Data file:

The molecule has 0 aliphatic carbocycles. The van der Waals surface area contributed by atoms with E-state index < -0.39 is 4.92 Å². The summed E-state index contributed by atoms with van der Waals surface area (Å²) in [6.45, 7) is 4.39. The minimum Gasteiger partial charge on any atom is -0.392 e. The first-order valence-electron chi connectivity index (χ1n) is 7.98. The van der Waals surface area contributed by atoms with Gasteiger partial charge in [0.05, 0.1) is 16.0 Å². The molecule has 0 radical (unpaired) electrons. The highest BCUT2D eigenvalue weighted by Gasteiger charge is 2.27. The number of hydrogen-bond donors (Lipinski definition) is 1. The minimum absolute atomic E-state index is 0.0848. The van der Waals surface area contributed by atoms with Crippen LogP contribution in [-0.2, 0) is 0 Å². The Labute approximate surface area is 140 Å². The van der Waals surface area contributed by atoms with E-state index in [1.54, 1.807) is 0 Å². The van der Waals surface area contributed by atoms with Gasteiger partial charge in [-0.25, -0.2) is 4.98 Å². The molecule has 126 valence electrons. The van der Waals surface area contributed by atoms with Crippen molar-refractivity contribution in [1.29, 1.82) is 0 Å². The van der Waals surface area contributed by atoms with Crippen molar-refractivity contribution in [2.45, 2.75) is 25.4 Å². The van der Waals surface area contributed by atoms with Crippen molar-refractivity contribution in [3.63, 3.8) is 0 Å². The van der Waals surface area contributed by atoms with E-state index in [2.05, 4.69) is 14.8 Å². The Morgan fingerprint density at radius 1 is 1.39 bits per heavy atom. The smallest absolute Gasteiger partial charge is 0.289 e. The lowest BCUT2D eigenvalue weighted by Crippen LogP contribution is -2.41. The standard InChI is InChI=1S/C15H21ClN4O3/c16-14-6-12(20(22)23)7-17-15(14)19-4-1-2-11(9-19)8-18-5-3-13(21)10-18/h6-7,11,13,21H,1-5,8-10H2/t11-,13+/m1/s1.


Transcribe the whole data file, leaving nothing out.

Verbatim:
The molecule has 0 aliphatic carbocycles. The van der Waals surface area contributed by atoms with E-state index < -0.39 is 4.92 Å². The summed E-state index contributed by atoms with van der Waals surface area (Å²) in [6.45, 7) is 4.39. The minimum Gasteiger partial charge on any atom is -0.392 e. The first-order valence-electron chi connectivity index (χ1n) is 7.98. The van der Waals surface area contributed by atoms with Gasteiger partial charge in [0.05, 0.1) is 16.0 Å². The molecule has 0 radical (unpaired) electrons. The highest BCUT2D eigenvalue weighted by Gasteiger charge is 2.27. The number of hydrogen-bond donors (Lipinski definition) is 1. The minimum absolute atomic E-state index is 0.0848. The van der Waals surface area contributed by atoms with Crippen LogP contribution in [-0.2, 0) is 0 Å². The Labute approximate surface area is 140 Å². The van der Waals surface area contributed by atoms with E-state index in [1.54, 1.807) is 0 Å². The van der Waals surface area contributed by atoms with Gasteiger partial charge in [-0.25, -0.2) is 4.98 Å². The molecule has 126 valence electrons. The van der Waals surface area contributed by atoms with Crippen molar-refractivity contribution in [1.29, 1.82) is 0 Å². The van der Waals surface area contributed by atoms with Crippen molar-refractivity contribution in [2.45, 2.75) is 25.4 Å². The van der Waals surface area contributed by atoms with Crippen molar-refractivity contribution in [3.63, 3.8) is 0 Å². The van der Waals surface area contributed by atoms with E-state index in [2.05, 4.69) is 14.8 Å². The Morgan fingerprint density at radius 1 is 1.39 bits per heavy atom. The smallest absolute Gasteiger partial charge is 0.289 e. The lowest BCUT2D eigenvalue weighted by Crippen LogP contribution is -2.41. The standard InChI is InChI=1S/C15H21ClN4O3/c16-14-6-12(20(22)23)7-17-15(14)19-4-1-2-11(9-19)8-18-5-3-13(21)10-18/h6-7,11,13,21H,1-5,8-10H2/t11-,13+/m1/s1.